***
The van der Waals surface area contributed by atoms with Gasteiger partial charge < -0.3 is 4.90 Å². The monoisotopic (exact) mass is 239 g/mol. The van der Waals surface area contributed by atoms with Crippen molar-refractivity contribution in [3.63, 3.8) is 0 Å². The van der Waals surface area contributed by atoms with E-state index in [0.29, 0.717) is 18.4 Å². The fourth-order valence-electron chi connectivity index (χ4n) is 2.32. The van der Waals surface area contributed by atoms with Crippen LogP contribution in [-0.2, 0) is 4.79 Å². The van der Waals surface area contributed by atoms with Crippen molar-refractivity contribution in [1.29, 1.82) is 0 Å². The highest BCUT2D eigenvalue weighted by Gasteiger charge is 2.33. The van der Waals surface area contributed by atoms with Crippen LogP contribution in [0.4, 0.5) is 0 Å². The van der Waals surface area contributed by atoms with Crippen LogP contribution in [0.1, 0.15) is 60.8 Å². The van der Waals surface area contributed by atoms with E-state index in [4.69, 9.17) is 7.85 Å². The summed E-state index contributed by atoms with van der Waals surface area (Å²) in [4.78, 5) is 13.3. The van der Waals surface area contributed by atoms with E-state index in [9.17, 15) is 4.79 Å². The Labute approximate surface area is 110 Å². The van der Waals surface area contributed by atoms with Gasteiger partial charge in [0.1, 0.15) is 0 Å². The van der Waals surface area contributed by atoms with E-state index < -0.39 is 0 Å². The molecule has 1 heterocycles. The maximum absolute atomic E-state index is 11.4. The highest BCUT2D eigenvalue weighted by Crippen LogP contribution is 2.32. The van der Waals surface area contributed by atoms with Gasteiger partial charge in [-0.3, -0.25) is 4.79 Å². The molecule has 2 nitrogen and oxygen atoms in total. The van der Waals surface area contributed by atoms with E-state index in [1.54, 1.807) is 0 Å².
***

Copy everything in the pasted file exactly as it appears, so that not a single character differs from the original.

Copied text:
The van der Waals surface area contributed by atoms with Gasteiger partial charge < -0.3 is 4.90 Å². The monoisotopic (exact) mass is 239 g/mol. The van der Waals surface area contributed by atoms with Crippen molar-refractivity contribution in [3.63, 3.8) is 0 Å². The van der Waals surface area contributed by atoms with E-state index in [0.29, 0.717) is 18.4 Å². The fourth-order valence-electron chi connectivity index (χ4n) is 2.32. The van der Waals surface area contributed by atoms with Crippen LogP contribution in [-0.2, 0) is 4.79 Å². The van der Waals surface area contributed by atoms with Crippen molar-refractivity contribution in [1.29, 1.82) is 0 Å². The highest BCUT2D eigenvalue weighted by Gasteiger charge is 2.33. The van der Waals surface area contributed by atoms with Crippen LogP contribution in [0.4, 0.5) is 0 Å². The van der Waals surface area contributed by atoms with Crippen LogP contribution in [0.1, 0.15) is 60.8 Å². The van der Waals surface area contributed by atoms with E-state index in [4.69, 9.17) is 7.85 Å². The summed E-state index contributed by atoms with van der Waals surface area (Å²) in [4.78, 5) is 13.3. The van der Waals surface area contributed by atoms with E-state index in [9.17, 15) is 4.79 Å². The Labute approximate surface area is 110 Å². The van der Waals surface area contributed by atoms with Gasteiger partial charge in [0.1, 0.15) is 0 Å². The van der Waals surface area contributed by atoms with E-state index < -0.39 is 0 Å². The molecule has 1 heterocycles. The maximum absolute atomic E-state index is 11.4. The highest BCUT2D eigenvalue weighted by Crippen LogP contribution is 2.32. The van der Waals surface area contributed by atoms with Gasteiger partial charge in [-0.3, -0.25) is 4.79 Å². The molecule has 2 nitrogen and oxygen atoms in total. The van der Waals surface area contributed by atoms with E-state index in [1.54, 1.807) is 0 Å².